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WAR WITH IRAQ?xml:namespace prefix = o ns = "urn:schemas-microsoft-comfficeffice" />Can we find Unity in our humanity?Bishop Spong? latest column about IraqThe feeling is quite surreal.It is like being carried inexorably against your will. It elicits a sense of powerlessness. I search to find the words to utter a protest. They do not come easily. That is what I am experiencing as I watch my nation rush headlong toward war.My dis-ease does not arise from a favorable view of Iraq. I am not unaware of the criminal behavior of Saddam Hussein. It comes, rather, from my great love for America and the ideals that I associate with this nation. So I have to state that none of the arguments being put forth today to hype this all but inevitable war are to me compelling.Those arguments, as rehearsed daily in our newspapers, TV talk shows, magazines and radio are as follows:1. Iraq harbors terrorists.But so do Palestine, Syria, Saudi Arabia and Pakistan. It is also a fact that Germany, Great Britain and the United States have been home to terrorists groups.2. Saddam has murdered his own people.While murdering one's own citizens is tragic, it is not unknown in history. Pakistan, our ally against the Taliban, has done so to to its Hindu citizens. Russia has done it in Chechnya, China has done it in Tiananmen Square, Germany has done it against the Jews, and in the United States, this tactic has been used against Native and African-Americans.3. Saddam has chemical and biological weapons and is seeking a nuclear capability.But many nations of the world, including the United States, have chemical and biological weapons. Russia, Great Britain, Pakistan, India, France, and China all have atomic weapons and North Korea is said to be near that breakthrough, while Iran has missiles on the assembly line.4. Saddam is evil.But so are or were Mugabe in Zimbabwe, Idi Amin in Uganda, Caeusescu in Rumania, Milosovic in Yugloslavia and Pinochet in Chile.It is, I believe, because this case for war against Iraq is so weak, that there has been a vigorous attempt at the highest levels of our government to link Saddam with the terrorists of 9/11. But, such a linkage has been denied in every intelligence briefing to Congress, a fact noted by the bipartisan chair and vice-chair of the Senate Intelligence Committee. But, then the war hawks shout, 'did not the citizens of Iraq cheer the September 11 attack upon the United States with parades of chanting people in the streets?' Yes, but so did many people in Syria, Saudi Arabia, Palestine, Egypt and PakistanAmerica is not universally popular. So what is the real source of this visceral hatred of Iraq that today has created this eagerness for war? I wish I had a clear answer. I do not. All I can do is speculate. You, my readers, must take these comments and questions for what they are - mere speculations.So ask yourselves, 'could any one of these possibilities be factors in that combustible mix that is fueling our nation's passion to go to war?' Dismiss them all if you wish, but allow them to be raised.Are we motivated by the frustration of our unfinished and apparently unwon war against terrorism?This nation was attacked brutally on September 11th. Despite a massive military effort to defang the terrorists, more than a year has passed and not even Afghanistan can be said to be secure or stable. Neither Osama Bin Laden nor the former head of the Taliban Government has been captured or confirmed as dead. Most of the hunted Al Qaeda operatives, central to the devastation of September 11, simply disappeared into the mountains of Afghanistan. They continue to engage in hit-and-run guerrilla attacks, in which a building is blown up here and a bus there. These attacks, like the Tet Offensive of Viet Nam, remind us that this enemy has neither been destroyed nor rendered harmless. Is it possible, that compared to these secretive and illusive terrorists, Iraq represents a visible enemy that we could crush militarily? Would that ease our haunting sense that the terrorists do not fight in a way that we understand? A successful conventional war might repair the damage our psyches have sustained at the hands of the terrorists. Is that a possibility?Are there political reasons for this war?This has been suggested by foreign leaders and recently by Vermont's Senator Jeffords, that body's sole official from the Independent Party here in the United States. It is a fearful possibility. Yet there are some political realities that cannot be denied. The economy is in a shambles. The stock market is at a five-year low. Fortunes and retirement accounts across America have been lost. It really doesn't matter what caused this economic depression, the party in power inevitably gets blamed for it.The midterm elections here in the U.S. are about a month away. Just a few weeks ago the driving agenda for these elections was the state of this economy and the factors, including corporate corruption, that have fed its collapse. A powerful motive exists for shifting the political debate from these domestic maladies to a foreign threat. It rouses patriotic feelings and diverts the latent hostility to an outside enemy. People rally around the commander-in-chief in a time of peril. The payoff is the control of both houses of Congress. No political party is above trying to set the debate for its own political gain. Of course that will be angrily denied and impugning the patriotism of those who pose this issue is the classic defense.Does the defeat of Iraq serve America's interests by making Middle Eastern oil available to our oil thirsty Western world?Iraq has huge oil reserves. If Saddam were defeated, a friendly government in Baghdad that owed its allegiance to our military might, would surely be cooperative. Never again would America be held hostage to Middle Eastern oil. Democracy, once installed in Iraq, so this argument goes, might then have a ripple effect all over that region. Is there at least a germ of truth in this intriguing possibility?Is there some unfinished family business here?The first Bush administration was a one-term presidency. Among the perceived shortcomings of that administration was the failure to finish the task in Iraq. The first President Bush left Saddam in power when his nation was on the ropes and his army in retreat. Does the son of this president feel a compelling need to write a new ending to this piece of history? I do not know, I simply wonder.I raise these questions as one who is grateful for America. But by America, I mean the dreams that are embodied in the Declaration of Independence, the ideals found in the Constitution and even the hopes expressed in the Gettysburg address. These are the things that have made America a beacon of hope to oppressed people everywhere. Yet these are also the very things that I see being tarnished when our nation's leaders speak of preemptive strikes. These dreams, ideals and hopes are bent out of shape by the suggestion that it is our right, in violation of international law, to remove from power any government we do not approve. They are ripped asunder by our willingness to use our enormous military might to impose our will on a nation that does not pose a clear threat to our national existence.I believe that American power carries with it a responsibility to set an example of freedom. It gives us the ability to hold before the world a vision of liberty and justice available to all people. What message does the world hear from our rumblings of war? How will we respond when other nations, following our example, do to those they fear what we are now claiming the right to do to one that we fear? By ignoring inconvenient world opinion in order to rush into war, are we not in danger of becoming a nation more loathed than respected in the court of world opinion? Is that what the American dream has become?Human beings have always had deep tribal needs. To preserve our particular tribe or nation, human beings have throughout history done dreadful things to one another. These evil deeds are both noticed and long remembered. That is what feeds the current hatred in such places as Ireland and Northern Ireland, Pakistan and India, Israel and the Middle East. If power is used to impose our nation's will on another with little regard for their common humanity, the seeds of an enduring bitterness will be sown and the people of that nation and its secret admirers will find a way to strike back someday, even if it comes generations or even centuries later. Terrorism is one of those ways.A free nation, no matter how powerful, cannot finally defend itself against those who are willing to die in order to inflict pain on the ones they think of as their enemies. We may well conquer the world with our power only to discover that we have become vulnerable to decades of terrorist acts which will suck the very life out of the freedom that made America possible. If we do not find some unity in our humanity, then the tribal claims of competing nations will finally destroy civilization itself.The very dream that America personifies compels me to cry out against this relentless war frenzy that appears destined to end only in an armed conflict. I want to shout No! No! No! to the path that we now seem to be walking. My great fear is that nobody is listening.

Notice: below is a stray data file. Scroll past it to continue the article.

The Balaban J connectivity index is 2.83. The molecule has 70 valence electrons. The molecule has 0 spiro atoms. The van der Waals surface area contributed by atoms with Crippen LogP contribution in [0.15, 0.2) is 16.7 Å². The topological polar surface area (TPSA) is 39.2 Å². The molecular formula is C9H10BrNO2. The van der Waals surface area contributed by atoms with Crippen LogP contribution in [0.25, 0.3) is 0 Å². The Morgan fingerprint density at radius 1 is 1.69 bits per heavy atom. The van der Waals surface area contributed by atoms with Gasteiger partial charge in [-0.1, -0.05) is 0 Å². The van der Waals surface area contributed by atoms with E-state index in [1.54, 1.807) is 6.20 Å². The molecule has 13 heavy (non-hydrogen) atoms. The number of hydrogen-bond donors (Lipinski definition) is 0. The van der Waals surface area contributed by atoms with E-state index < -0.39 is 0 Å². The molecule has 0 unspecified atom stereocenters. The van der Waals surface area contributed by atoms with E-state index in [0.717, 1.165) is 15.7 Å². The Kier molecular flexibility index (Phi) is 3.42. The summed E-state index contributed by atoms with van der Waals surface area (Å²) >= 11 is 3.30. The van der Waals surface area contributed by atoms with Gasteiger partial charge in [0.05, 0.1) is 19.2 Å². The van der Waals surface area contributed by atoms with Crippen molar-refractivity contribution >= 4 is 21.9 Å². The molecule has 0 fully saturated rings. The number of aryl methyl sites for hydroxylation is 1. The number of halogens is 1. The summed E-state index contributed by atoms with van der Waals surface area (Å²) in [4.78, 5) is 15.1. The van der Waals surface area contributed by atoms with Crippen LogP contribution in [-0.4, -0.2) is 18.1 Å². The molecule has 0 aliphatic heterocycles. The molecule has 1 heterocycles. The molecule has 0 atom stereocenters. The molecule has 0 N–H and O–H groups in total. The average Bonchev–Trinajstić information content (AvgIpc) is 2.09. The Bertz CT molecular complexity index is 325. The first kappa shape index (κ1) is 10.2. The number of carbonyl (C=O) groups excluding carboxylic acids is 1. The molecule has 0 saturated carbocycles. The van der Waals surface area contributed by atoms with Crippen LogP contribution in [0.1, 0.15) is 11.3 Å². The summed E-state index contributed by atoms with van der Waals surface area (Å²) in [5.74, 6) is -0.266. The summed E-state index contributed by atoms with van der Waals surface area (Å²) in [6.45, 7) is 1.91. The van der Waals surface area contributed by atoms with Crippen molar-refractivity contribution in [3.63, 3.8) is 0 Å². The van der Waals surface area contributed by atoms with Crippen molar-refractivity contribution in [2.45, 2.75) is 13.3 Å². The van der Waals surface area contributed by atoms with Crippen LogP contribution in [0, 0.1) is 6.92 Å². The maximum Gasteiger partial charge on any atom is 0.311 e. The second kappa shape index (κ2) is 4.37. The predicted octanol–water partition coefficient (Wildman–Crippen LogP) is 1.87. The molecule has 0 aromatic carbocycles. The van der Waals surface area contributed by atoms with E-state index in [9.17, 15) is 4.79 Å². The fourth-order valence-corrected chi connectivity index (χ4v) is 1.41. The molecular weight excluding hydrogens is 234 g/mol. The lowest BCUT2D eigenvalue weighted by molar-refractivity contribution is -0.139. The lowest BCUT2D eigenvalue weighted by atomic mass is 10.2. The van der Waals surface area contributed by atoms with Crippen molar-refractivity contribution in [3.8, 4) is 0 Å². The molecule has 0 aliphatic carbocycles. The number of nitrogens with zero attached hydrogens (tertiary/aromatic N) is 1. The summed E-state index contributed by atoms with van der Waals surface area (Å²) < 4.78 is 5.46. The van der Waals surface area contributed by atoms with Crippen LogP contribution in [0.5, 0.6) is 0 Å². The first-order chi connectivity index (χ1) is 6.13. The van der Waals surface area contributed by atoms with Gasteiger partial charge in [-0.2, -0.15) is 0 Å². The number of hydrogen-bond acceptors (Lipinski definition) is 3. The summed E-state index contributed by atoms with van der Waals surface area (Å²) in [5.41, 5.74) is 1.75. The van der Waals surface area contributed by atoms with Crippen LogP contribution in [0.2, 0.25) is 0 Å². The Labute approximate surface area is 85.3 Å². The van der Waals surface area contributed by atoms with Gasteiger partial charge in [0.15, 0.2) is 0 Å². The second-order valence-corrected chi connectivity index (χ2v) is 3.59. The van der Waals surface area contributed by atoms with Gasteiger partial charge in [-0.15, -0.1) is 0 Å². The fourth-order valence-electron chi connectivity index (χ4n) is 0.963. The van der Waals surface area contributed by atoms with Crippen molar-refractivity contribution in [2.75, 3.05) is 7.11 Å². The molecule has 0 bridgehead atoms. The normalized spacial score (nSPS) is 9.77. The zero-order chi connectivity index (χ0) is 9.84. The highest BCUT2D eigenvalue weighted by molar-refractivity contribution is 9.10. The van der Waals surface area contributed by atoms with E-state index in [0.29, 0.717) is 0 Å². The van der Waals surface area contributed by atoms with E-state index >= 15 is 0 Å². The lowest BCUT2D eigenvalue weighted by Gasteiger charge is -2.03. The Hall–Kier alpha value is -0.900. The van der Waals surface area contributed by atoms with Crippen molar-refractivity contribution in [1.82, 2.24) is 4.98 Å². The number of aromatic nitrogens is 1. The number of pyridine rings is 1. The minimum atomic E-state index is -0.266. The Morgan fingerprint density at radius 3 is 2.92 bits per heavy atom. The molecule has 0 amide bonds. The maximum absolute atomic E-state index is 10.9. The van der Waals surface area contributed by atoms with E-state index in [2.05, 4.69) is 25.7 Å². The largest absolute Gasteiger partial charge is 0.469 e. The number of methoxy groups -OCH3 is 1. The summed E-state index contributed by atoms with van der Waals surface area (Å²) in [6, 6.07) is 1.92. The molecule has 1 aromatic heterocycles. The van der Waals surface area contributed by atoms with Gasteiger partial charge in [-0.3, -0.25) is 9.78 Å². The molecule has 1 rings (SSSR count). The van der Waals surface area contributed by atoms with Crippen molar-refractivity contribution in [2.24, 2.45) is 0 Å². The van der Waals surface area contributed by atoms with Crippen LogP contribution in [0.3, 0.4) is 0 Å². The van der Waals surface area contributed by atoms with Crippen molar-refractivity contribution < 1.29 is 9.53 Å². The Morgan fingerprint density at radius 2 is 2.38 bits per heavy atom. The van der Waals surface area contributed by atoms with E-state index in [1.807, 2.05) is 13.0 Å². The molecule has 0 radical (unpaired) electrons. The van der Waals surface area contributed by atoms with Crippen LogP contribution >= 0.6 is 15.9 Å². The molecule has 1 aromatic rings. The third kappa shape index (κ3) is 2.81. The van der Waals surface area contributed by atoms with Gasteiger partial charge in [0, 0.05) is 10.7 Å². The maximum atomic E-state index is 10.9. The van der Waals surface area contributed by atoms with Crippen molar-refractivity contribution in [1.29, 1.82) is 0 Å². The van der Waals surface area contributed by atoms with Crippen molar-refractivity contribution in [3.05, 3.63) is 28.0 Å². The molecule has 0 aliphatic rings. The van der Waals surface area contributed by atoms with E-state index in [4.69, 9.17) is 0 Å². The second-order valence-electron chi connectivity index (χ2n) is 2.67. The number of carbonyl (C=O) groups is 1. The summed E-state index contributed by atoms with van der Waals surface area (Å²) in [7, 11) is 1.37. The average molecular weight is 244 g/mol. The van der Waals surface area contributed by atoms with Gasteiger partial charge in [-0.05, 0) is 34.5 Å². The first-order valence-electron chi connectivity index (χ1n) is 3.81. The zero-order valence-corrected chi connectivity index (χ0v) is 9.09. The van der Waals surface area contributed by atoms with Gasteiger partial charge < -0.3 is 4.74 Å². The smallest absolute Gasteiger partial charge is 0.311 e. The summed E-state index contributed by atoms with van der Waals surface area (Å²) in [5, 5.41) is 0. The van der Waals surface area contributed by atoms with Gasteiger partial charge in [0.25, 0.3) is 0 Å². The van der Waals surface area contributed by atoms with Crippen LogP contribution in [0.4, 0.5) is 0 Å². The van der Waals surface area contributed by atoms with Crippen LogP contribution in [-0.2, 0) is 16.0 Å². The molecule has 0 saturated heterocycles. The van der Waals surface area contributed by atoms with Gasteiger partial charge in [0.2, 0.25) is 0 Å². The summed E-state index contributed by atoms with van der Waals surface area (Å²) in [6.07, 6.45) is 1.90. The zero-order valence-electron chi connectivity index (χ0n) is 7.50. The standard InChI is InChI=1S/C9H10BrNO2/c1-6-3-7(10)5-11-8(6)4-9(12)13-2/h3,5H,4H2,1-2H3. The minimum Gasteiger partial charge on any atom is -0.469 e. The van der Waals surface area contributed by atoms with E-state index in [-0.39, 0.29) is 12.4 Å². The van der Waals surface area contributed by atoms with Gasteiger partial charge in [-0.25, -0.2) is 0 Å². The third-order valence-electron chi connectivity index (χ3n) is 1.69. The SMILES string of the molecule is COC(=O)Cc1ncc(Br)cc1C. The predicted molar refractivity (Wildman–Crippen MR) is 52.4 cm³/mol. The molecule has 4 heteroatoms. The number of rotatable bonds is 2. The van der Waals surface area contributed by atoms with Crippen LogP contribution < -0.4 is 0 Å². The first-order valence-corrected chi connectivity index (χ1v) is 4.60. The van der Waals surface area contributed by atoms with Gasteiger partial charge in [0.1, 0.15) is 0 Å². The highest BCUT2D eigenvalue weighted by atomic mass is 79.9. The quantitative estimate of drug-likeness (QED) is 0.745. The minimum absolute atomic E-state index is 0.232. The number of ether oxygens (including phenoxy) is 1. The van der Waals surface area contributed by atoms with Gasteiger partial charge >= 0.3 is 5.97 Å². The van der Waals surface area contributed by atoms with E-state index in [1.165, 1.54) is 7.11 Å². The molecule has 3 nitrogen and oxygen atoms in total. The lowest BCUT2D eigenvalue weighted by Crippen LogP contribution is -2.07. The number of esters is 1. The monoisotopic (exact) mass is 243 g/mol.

-- Bishop Spong
Albert Einstein: "A human being is a part of the whole, called by us "Universe" a part limited in time and space. He experiences himself, his thoughts and feelings as something separated from the rest--a kind of optical delusion of his consciousness. This delusion is a kind of prison for us, restricting us to our personal desires and affection for a few persons nearest us."